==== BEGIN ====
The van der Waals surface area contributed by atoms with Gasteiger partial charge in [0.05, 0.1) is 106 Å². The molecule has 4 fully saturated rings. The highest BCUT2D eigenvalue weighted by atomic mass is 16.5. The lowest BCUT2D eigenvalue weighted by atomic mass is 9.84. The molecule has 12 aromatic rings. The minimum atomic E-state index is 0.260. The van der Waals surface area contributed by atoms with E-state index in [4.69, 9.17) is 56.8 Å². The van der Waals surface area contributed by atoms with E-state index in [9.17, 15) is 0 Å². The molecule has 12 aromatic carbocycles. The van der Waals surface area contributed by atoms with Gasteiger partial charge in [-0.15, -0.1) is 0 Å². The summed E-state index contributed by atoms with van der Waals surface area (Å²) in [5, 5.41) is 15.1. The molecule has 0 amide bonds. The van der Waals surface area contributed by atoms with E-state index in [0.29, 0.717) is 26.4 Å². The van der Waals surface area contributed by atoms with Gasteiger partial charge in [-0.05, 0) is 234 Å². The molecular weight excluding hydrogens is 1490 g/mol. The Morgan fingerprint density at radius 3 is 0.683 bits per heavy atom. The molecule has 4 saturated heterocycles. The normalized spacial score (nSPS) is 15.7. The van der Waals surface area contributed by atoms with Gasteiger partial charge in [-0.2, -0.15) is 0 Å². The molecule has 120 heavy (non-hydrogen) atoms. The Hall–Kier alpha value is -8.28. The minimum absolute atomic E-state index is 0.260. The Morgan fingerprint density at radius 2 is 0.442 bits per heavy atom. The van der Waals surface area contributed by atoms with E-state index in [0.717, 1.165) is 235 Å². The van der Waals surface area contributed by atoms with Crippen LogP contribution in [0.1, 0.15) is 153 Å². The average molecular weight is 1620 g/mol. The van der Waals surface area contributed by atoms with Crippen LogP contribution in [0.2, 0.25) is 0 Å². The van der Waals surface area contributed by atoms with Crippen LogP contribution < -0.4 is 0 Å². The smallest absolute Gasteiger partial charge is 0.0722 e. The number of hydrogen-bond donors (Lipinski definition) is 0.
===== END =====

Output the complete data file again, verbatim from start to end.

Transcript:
The van der Waals surface area contributed by atoms with Gasteiger partial charge in [0.05, 0.1) is 106 Å². The molecule has 4 fully saturated rings. The highest BCUT2D eigenvalue weighted by atomic mass is 16.5. The lowest BCUT2D eigenvalue weighted by atomic mass is 9.84. The molecule has 12 aromatic rings. The minimum atomic E-state index is 0.260. The van der Waals surface area contributed by atoms with E-state index in [4.69, 9.17) is 56.8 Å². The van der Waals surface area contributed by atoms with E-state index in [9.17, 15) is 0 Å². The molecule has 12 aromatic carbocycles. The van der Waals surface area contributed by atoms with Gasteiger partial charge in [-0.15, -0.1) is 0 Å². The summed E-state index contributed by atoms with van der Waals surface area (Å²) in [5, 5.41) is 15.1. The molecule has 0 amide bonds. The van der Waals surface area contributed by atoms with E-state index in [0.29, 0.717) is 26.4 Å². The van der Waals surface area contributed by atoms with Gasteiger partial charge in [-0.05, 0) is 234 Å². The molecular weight excluding hydrogens is 1490 g/mol. The Morgan fingerprint density at radius 3 is 0.683 bits per heavy atom. The molecule has 4 saturated heterocycles. The normalized spacial score (nSPS) is 15.7. The van der Waals surface area contributed by atoms with Gasteiger partial charge in [-0.2, -0.15) is 0 Å². The molecule has 120 heavy (non-hydrogen) atoms. The Hall–Kier alpha value is -8.28. The minimum absolute atomic E-state index is 0.260. The Morgan fingerprint density at radius 2 is 0.442 bits per heavy atom. The van der Waals surface area contributed by atoms with E-state index in [0.717, 1.165) is 235 Å². The van der Waals surface area contributed by atoms with Crippen LogP contribution in [0.1, 0.15) is 153 Å². The average molecular weight is 1620 g/mol. The van der Waals surface area contributed by atoms with Crippen LogP contribution in [0.2, 0.25) is 0 Å². The van der Waals surface area contributed by atoms with Crippen LogP contribution < -0.4 is 0 Å². The smallest absolute Gasteiger partial charge is 0.0722 e. The number of hydrogen-bond donors (Lipinski definition) is 0.